Kelley Deal and Mike Montgomery make up R. Ring, the duo whose musical spectrum incorporates a unique perspective of utilizing space with guitars, keys and voice. It may seem simple in context, but deep down, Deal and Montgomery have used utility to make something distinctly unique, sometimes sonic, and often times abstractly beautiful.
The two are on a four-show outing with cellist Lori Goldston, with a stop on February 18 in Bloomington, Indiana at The Bishop. Goldston is best known for her work with Nirvana and Earth. For the band, it was like a dream come true to incorporate her into the R. Ring sound.
“I met her on the Nirvana tour,” said Deal. “When the Breeders were playing with Nirvana. The In Utero album had a cellist on it, and she actually went on tour with them. Last summer Mike and I were touring the Northwest, and we played a place in Seattle. And this band that opened she was with. Lori walks in and comes up to me saying, ‘Hi Kelly do you remember me? It’s Lori.’ I was freaking out. It was so cool and real nice to re-meet her. When she was playing it was just her cello and an amp and she had this drummer that was with her. He played from this kit he made himself. People are so incredibly interesting. Here he made this kit because he likes to go hiking in the mountains. It all sounded really great at that show, and we re-connected there. Recently, we did a show last summer with her at Bell House in Brooklyn. That was really beautiful and fun.”
The band recently released a seven-inch split with Detroit band Protomartyr and released a video for their song “Loud Underneath.”
This follows the 2013 single for their song “Salt.” with the beginnings being a seven inch for “Fallout and Fire” back with the more noisy “SEE.” The big question is when are we going to get a full length release from R. Ring?
“Mike and I are ready to get a record together. Some of the songs we have recorded in various incarnations and iterations just by ourselves in the kitchen or wherever it has to be and some of them we have recorded properly. And some of them we have never recorded. We are going to take some of these songs we want to get a different recording or better recording and then add cello on it and see what we can do.”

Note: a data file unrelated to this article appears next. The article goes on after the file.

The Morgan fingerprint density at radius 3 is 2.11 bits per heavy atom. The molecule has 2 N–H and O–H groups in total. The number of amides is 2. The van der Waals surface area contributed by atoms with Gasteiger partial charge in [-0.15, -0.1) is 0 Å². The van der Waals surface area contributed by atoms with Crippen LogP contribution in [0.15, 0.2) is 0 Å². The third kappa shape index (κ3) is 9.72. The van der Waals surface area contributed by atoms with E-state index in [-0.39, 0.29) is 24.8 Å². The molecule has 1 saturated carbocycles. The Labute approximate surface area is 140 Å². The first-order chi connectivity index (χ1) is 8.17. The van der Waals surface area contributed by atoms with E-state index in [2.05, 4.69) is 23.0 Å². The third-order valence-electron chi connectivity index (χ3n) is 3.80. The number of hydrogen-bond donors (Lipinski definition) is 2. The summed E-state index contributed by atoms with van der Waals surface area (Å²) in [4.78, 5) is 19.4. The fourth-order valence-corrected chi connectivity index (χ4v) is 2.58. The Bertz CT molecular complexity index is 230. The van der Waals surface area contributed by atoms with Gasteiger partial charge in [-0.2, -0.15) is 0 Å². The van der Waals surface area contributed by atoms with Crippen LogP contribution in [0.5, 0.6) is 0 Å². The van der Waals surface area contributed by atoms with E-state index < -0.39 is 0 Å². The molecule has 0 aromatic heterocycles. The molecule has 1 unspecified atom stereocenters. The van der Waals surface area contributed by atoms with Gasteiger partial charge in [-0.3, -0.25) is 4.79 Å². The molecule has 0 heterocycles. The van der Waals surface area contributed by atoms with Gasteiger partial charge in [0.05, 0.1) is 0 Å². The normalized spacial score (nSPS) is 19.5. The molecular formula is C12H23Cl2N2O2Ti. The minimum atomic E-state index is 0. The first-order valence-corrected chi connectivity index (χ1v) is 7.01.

Being able to work at Montgomery’s Candyland studio allows the two to really push the envelop and seek out happy accidents that end up to be creative successes. Deal looks for those accidents and tries to take advantage of the elements to extract the best out of their songs.
“There are performers and then there are people who like to entertain and then there are the sonics as well. I’m into the sonics and find it entertaining. Mike moved his studio Candyland, from Cincinnati to across the river. Today was the first day we actually tracked something successfully. One of the things we commented on was that it was not in any of the rooms built for actual recording. What we ended up doing was taking this little Ribbonmaster Beatbox and hooking it up to this Fender Twin and putting it through this anti-chamber between rooms. Sometimes things work and sometimes they do not. In a way, at least I’m present and have an opinion and it’s a good feeling to have, through the successes and failures.”
This penchant for experimentation leaks over to their physical performances. Look back to their 2012 SXSW appearance at the Texas State Capitol building. There they incorporated the echo of the large, hollow room to present a more dream-like experience for their song “Hundred Dollar Heat.” Or, that time they used a sewing machine in their show to create rhythm. They always seem to search for unconventional ways to create depth and mood toward their songs.
“The last thing I want is Mike and I on acoustic or electric guitars and a snare cracking behind my head. No thank you. That would drive me crazy! It’s really fun, like a puzzle. We really do want to find out what the elements that need to be there. I like to play the things that are possible to play with two people making music.”
Be it on stage or in the studio, R. Ring is always an organic experience that is constantly evolving and growing, as well as re-inventing what it is the two do.
“One of the reasons why I liked to get back out between Breeders tours was to play more guitar. To get out and keep growing and learning. One of the thing Mike was looking for beyond Ampline was to do more vocals. Our journey together has been really cohesive.”
The two will return to the road beginning in mid-March for another sting of touring.